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Curb Your Dogma!?

October 26, 2007 1 comment

When I was in college in the early 80s, Larry Norman had a t-shirt with a picture of Phydeaux and the words, “Curb Your Dogma!” I loved it. With fresh burns from fire-breathing fundies, this little phrase expressed my sentiment completely: too much dogma, not enough love.

I see these same ideas circulating regularly among various Christian/x-Christians groups who are frustrated by the lack of love they’ve experienced in the church. I still related to the frustration, but I believe it is a bit misdirected. Dogma, properly understood, would not restrict love, but provides a channel through which loves flows.

Chesterton says that without dogma, some solid unshakable ideas, man becomes subject to the trends of the moment.  So the real problem with the loveless fundamentalists, is not dogma, but possibly a lack of understanding how dogma works in our lives.

Reading a recent issue of Touchstone, I saw a great quote by Flannery O’Connor that perfectly captures the role of dogma in the journey of faith. She says, “Dogma is an instrument for penetrating reality…It is one of the functions of the Church to transmit into prophetic vision that good for all time.” The challenge of dogma is the challenge is taking a stand, and then acting on the basis of that stand.

Some folks would like the freedom to turn right and left at the same time. While this might be an interesting theoretical puzzle for quantum mechanics, I don’t live in a theoretical world. I live in a world where I must chose. Those choices open new possibilities while removing others.

Christian dogma is the freedom to choose to live by a set of ideas that happen to be older than the latest best seller that will soon be on the discount shelf for half price (and may never even see a reprint). Instead of a short-time vision, Christian dogma stretches across centuries and has shaped the formation of cultures and civilizations.

O’Connor continues by saying that “Your beliefs will be the light by which you see, but they will not be what you see and they will not be a substitute for seeing.” Over centuries, weak and fallible humans have struggled to see the implications of Christian dogma.

In spite of human flaws and failures, this dogma has reaffirmed a value of human life not tied to status, race or sexuality. We must imagine the struggle of redefining person in a world where landowners alone enjoyed the status of person. Taking Paul’s lead, the Church Fathers wrestled through the implications of their Christian dogma and what it meant for the status of all human beings. Working out their idea, has not always been successful but the world it created is far different from the world where the ideas first emerged.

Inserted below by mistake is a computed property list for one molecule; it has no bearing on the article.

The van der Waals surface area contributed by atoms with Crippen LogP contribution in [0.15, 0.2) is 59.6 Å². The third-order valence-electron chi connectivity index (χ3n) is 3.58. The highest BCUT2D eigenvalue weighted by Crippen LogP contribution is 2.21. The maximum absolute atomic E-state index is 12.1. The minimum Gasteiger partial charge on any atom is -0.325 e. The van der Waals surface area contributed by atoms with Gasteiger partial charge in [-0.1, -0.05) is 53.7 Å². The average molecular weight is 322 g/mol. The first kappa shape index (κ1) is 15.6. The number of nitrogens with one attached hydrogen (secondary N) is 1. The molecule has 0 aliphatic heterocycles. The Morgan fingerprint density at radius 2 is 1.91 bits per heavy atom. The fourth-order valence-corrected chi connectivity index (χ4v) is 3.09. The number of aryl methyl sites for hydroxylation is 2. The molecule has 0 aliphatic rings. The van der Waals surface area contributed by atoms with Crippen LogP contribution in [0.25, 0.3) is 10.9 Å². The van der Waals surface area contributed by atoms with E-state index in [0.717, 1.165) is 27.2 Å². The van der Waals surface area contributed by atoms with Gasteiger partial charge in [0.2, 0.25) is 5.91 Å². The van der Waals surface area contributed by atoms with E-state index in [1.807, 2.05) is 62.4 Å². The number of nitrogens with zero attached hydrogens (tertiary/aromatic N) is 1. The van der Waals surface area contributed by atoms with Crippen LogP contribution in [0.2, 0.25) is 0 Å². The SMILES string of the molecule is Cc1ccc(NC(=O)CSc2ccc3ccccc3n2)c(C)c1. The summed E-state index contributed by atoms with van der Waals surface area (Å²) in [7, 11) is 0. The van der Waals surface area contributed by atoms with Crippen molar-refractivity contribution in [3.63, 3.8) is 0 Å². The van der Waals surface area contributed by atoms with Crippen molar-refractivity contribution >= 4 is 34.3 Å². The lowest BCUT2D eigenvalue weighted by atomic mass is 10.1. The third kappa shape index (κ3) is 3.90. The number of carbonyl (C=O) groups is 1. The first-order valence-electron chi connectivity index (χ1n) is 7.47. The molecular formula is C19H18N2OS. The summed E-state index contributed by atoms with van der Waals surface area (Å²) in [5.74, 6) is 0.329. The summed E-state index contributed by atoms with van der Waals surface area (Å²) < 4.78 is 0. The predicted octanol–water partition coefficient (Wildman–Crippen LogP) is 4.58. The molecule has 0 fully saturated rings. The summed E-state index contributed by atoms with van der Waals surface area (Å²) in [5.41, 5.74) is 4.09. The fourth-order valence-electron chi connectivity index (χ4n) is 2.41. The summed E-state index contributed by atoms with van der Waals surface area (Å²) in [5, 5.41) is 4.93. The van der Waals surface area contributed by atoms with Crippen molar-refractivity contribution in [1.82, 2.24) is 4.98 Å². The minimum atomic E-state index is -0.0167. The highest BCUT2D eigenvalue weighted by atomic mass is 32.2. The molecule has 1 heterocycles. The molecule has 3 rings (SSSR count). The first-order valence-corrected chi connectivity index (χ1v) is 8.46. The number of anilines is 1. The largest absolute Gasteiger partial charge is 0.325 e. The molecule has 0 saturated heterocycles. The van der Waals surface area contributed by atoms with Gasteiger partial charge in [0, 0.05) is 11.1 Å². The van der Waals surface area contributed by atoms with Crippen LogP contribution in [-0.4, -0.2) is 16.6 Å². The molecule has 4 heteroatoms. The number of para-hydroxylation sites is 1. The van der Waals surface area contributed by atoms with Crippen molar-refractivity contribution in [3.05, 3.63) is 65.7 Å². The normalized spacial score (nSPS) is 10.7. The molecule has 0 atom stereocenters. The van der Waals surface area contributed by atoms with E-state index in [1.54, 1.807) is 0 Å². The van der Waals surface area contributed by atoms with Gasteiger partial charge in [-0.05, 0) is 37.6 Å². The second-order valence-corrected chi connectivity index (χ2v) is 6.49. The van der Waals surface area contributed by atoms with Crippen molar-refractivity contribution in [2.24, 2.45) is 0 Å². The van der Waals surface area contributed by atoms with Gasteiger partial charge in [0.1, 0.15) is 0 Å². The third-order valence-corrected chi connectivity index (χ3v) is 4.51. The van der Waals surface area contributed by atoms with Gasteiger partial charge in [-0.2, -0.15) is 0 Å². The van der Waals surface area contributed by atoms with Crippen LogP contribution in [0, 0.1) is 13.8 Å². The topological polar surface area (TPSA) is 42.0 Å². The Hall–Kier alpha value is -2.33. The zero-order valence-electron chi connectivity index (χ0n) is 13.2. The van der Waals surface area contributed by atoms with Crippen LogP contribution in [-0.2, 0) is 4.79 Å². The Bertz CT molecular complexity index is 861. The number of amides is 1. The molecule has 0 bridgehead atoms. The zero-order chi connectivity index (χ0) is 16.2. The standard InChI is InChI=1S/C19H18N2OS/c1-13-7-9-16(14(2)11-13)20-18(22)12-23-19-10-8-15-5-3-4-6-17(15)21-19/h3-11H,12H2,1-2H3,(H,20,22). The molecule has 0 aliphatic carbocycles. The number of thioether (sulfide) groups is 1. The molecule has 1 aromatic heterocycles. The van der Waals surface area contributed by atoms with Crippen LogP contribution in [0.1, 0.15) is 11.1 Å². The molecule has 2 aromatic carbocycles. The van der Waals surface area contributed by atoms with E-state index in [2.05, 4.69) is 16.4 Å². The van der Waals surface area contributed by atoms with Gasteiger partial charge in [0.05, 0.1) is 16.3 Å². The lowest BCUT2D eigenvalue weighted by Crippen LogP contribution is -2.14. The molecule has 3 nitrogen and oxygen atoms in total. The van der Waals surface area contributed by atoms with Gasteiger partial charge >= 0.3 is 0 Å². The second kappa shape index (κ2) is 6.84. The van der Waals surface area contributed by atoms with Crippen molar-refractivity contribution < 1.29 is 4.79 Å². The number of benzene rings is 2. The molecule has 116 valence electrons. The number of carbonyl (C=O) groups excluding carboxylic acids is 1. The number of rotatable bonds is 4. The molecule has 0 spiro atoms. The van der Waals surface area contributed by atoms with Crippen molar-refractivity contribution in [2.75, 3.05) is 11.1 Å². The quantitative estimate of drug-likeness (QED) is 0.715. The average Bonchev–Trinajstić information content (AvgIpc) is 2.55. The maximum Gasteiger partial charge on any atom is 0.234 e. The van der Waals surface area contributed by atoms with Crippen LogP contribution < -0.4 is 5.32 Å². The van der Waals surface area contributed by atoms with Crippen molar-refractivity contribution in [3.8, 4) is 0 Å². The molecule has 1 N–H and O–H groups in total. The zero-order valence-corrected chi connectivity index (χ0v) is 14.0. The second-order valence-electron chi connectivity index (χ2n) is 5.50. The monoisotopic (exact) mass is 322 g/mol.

Each generation of Christians faces this challenge of revisioning their world through the eyes of light that Christian dogma provides. Instead of building fortresses around our ideas, thinking that is what it means to be faithful. We look out upon a world of finance, computers, war, politics, entertainment and more, and we consider how does this dogma enlighten the way, guiding us to be visionaries who do not stumble but are walking (in trust) toward the full light of day.

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The Holy Spirit and Hyperlinks

October 8, 2007 Leave a comment

Oddly enough, after I posted the social computing diagram (that I picked up from Alex at the TechTarget blog), I thought of the Trinity–and the Holy Spirit in particular. The way the Internet has connected ideas (past, present, and even future) provides an analogy for thinking about who the Church Fathers called the “Fellowship of God.”

Many people pause and question the Christian doctrine of the Trinity (three persons, one God).  It doesn’t make sense in a highly individualized world. And in fact, Enlightenment theologians rarely mentioned the Trinity (when compared with the writings of the Fathers).

Coming from the word pneuma, spirit means wind or breath. The wind moves over the surface of the connecting everything. We breathe to live. Breath in-spires or inspirits us. When I speak with another person we share words. The words are sounds carried by breath. Thus we share breath. Some have used the doctrine of the Holy Spirit to speak of a non monist, non dualism–challenging both East and West.